PhD, McMaster University (Hamilton, Ontario, Canada)
Funding: Social Sciences and Humanities Research Council (SSHRC) Postdoctoral Fellowship (two year: 2012, 2013), Sport Participation Research Initiative (a joint initiative of SSHRC and Sport Canada)
Project: “Riding, community, segregation: Exploring girls-only skateboarding programs”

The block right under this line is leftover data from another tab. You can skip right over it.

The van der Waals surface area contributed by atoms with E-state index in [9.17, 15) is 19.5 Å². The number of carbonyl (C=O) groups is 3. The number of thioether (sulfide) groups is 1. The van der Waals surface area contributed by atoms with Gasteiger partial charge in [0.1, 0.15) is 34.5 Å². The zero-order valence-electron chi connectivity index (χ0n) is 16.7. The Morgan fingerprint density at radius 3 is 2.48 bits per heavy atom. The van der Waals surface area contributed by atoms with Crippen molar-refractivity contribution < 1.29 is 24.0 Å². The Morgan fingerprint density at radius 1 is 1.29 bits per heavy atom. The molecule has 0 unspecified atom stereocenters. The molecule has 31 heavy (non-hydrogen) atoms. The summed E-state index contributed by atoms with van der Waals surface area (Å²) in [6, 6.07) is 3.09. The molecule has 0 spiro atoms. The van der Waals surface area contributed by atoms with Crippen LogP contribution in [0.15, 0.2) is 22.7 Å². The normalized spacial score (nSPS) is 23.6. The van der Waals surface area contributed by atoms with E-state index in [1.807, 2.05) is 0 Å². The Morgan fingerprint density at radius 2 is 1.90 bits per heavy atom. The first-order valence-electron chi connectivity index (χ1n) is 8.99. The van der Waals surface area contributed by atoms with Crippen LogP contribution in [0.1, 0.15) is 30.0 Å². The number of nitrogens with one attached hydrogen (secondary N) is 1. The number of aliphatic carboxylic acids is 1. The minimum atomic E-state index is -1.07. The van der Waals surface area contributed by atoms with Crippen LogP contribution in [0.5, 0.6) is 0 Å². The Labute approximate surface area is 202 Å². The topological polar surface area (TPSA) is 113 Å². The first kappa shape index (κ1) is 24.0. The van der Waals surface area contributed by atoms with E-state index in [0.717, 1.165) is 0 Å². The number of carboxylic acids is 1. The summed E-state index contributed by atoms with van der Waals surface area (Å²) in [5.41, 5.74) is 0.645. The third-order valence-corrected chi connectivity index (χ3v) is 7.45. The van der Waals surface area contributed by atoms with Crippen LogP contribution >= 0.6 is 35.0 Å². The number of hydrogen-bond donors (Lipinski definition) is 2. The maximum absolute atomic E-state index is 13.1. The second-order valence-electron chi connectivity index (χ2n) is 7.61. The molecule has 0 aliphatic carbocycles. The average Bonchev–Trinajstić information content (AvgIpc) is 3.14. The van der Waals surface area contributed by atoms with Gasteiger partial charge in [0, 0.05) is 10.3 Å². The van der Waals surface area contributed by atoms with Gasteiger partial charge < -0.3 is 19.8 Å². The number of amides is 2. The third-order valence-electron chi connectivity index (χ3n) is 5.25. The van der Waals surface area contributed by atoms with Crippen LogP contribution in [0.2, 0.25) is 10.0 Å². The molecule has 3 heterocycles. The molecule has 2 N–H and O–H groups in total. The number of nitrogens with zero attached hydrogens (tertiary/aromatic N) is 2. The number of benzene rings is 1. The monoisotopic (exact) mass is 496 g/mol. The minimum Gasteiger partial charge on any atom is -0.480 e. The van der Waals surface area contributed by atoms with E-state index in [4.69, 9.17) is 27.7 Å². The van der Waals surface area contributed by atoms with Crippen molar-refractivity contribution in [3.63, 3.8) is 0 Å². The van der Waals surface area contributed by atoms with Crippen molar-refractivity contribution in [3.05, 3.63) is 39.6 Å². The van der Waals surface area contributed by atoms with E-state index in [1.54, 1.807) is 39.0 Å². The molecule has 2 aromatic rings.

Using ethnographic research methods, I am studying girls-only skateboarding programs that offer skateboarding instruction to girls of varying ages and skill levels. Program instructors are all girls and women, and are regularly professional skateboarders. Often, girls-only skateboarding programs organize workshops, camps, and events in gender-segregated settings, i.e., girls-only days and times at the skatepark or street riding location. On their websites and in promotional materials, girls-only skateboarding programs refer consistently to their aims: more opportunities for girls to skateboard, making skateboarding more accessible to girls, developing girls’ skateboarding skills, creating a safe and positive environment for girl skateboarders; and their outcomes: confidence, empowerment, support, community. The consistency of language employed across girls-only skateboarding programs suggests common understandings of the current context of skateboarding in North America (an activity dominated by boys and men), and the perceived necessity of programs for girls only. Through this research, I seek to use girls-only skateboarding programs as an empirical site to understand the contemporary existence of girls-only leisure activities, and the relevant meanings and context of these specific cultural practices.